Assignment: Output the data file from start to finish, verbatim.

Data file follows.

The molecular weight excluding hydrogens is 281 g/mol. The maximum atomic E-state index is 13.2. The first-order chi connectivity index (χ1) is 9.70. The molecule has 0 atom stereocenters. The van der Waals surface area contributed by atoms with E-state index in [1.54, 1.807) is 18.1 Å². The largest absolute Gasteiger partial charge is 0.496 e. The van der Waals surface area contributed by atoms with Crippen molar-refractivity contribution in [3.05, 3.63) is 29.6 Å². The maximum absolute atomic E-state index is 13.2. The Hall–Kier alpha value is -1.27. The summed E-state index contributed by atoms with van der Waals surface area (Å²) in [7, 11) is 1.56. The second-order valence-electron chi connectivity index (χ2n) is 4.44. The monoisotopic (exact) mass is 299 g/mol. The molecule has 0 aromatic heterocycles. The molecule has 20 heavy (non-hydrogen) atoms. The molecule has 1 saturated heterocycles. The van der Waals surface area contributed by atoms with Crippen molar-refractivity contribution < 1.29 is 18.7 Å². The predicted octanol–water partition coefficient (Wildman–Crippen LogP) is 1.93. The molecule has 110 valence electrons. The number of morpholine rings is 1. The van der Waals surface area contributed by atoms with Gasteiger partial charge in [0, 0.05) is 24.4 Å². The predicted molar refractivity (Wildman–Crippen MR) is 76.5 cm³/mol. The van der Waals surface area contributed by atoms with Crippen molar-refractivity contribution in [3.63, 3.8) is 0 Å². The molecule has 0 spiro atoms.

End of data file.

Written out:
The molecular weight excluding hydrogens is 281 g/mol. The maximum atomic E-state index is 13.2. The first-order chi connectivity index (χ1) is 9.70. The molecule has 0 atom stereocenters. The van der Waals surface area contributed by atoms with E-state index in [1.54, 1.807) is 18.1 Å². The largest absolute Gasteiger partial charge is 0.496 e. The van der Waals surface area contributed by atoms with Crippen molar-refractivity contribution in [3.05, 3.63) is 29.6 Å². The maximum absolute atomic E-state index is 13.2. The Hall–Kier alpha value is -1.27. The summed E-state index contributed by atoms with van der Waals surface area (Å²) in [7, 11) is 1.56. The second-order valence-electron chi connectivity index (χ2n) is 4.44. The monoisotopic (exact) mass is 299 g/mol. The molecule has 0 aromatic heterocycles. The molecule has 20 heavy (non-hydrogen) atoms. The molecule has 1 saturated heterocycles. The van der Waals surface area contributed by atoms with Crippen molar-refractivity contribution < 1.29 is 18.7 Å². The predicted octanol–water partition coefficient (Wildman–Crippen LogP) is 1.93. The molecule has 110 valence electrons. The number of morpholine rings is 1. The van der Waals surface area contributed by atoms with Gasteiger partial charge in [0, 0.05) is 24.4 Å². The predicted molar refractivity (Wildman–Crippen MR) is 76.5 cm³/mol. The van der Waals surface area contributed by atoms with Crippen molar-refractivity contribution in [3.63, 3.8) is 0 Å². The molecule has 0 spiro atoms.